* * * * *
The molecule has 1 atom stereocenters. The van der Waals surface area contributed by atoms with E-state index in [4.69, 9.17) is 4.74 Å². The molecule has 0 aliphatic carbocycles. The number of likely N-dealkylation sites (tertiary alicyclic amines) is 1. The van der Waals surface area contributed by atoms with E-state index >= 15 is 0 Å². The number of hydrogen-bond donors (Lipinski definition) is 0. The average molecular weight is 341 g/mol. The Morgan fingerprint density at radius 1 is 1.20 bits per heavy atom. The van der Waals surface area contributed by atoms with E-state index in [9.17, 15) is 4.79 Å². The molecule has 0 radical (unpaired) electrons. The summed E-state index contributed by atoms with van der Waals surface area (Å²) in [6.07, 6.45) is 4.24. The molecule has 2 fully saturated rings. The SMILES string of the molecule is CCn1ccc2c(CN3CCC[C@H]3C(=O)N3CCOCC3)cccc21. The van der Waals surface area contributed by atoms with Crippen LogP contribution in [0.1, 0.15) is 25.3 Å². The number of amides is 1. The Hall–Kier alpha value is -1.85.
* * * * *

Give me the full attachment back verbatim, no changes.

The molecule has 1 atom stereocenters. The van der Waals surface area contributed by atoms with E-state index in [4.69, 9.17) is 4.74 Å². The molecule has 0 aliphatic carbocycles. The number of likely N-dealkylation sites (tertiary alicyclic amines) is 1. The van der Waals surface area contributed by atoms with E-state index >= 15 is 0 Å². The number of hydrogen-bond donors (Lipinski definition) is 0. The average molecular weight is 341 g/mol. The Morgan fingerprint density at radius 1 is 1.20 bits per heavy atom. The van der Waals surface area contributed by atoms with E-state index in [9.17, 15) is 4.79 Å². The molecule has 0 radical (unpaired) electrons. The summed E-state index contributed by atoms with van der Waals surface area (Å²) in [6.07, 6.45) is 4.24. The molecule has 2 fully saturated rings. The SMILES string of the molecule is CCn1ccc2c(CN3CCC[C@H]3C(=O)N3CCOCC3)cccc21. The van der Waals surface area contributed by atoms with Crippen LogP contribution in [0.1, 0.15) is 25.3 Å². The number of amides is 1. The Hall–Kier alpha value is -1.85.